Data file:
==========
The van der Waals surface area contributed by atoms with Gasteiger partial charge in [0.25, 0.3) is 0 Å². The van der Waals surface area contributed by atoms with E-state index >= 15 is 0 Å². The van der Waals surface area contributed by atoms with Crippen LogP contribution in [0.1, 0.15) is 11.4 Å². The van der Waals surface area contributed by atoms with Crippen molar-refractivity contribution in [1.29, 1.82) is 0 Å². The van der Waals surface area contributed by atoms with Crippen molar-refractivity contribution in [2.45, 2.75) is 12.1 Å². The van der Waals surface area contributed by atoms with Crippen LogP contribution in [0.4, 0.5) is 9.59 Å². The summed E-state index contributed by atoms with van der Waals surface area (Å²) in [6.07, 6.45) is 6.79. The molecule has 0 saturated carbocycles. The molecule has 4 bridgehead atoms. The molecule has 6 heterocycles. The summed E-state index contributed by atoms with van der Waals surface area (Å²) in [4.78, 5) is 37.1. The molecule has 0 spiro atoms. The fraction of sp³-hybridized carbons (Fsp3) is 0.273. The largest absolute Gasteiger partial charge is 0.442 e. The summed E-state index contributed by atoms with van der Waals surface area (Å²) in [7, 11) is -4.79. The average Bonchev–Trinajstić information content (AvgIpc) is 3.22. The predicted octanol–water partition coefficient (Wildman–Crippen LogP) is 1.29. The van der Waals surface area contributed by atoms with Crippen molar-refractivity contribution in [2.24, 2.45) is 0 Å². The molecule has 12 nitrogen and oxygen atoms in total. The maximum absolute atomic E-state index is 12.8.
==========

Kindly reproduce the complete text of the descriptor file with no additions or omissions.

The van der Waals surface area contributed by atoms with Gasteiger partial charge in [0.25, 0.3) is 0 Å². The van der Waals surface area contributed by atoms with E-state index >= 15 is 0 Å². The van der Waals surface area contributed by atoms with Crippen LogP contribution in [0.1, 0.15) is 11.4 Å². The van der Waals surface area contributed by atoms with Crippen molar-refractivity contribution in [1.29, 1.82) is 0 Å². The van der Waals surface area contributed by atoms with Crippen molar-refractivity contribution in [2.45, 2.75) is 12.1 Å². The van der Waals surface area contributed by atoms with Crippen LogP contribution in [0.4, 0.5) is 9.59 Å². The summed E-state index contributed by atoms with van der Waals surface area (Å²) in [6.07, 6.45) is 6.79. The molecule has 0 saturated carbocycles. The molecule has 4 bridgehead atoms. The molecule has 6 heterocycles. The summed E-state index contributed by atoms with van der Waals surface area (Å²) in [4.78, 5) is 37.1. The molecule has 0 spiro atoms. The fraction of sp³-hybridized carbons (Fsp3) is 0.273. The largest absolute Gasteiger partial charge is 0.442 e. The summed E-state index contributed by atoms with van der Waals surface area (Å²) in [7, 11) is -4.79. The average Bonchev–Trinajstić information content (AvgIpc) is 3.22. The predicted octanol–water partition coefficient (Wildman–Crippen LogP) is 1.29. The van der Waals surface area contributed by atoms with Crippen molar-refractivity contribution in [2.24, 2.45) is 0 Å². The molecule has 12 nitrogen and oxygen atoms in total. The maximum absolute atomic E-state index is 12.8.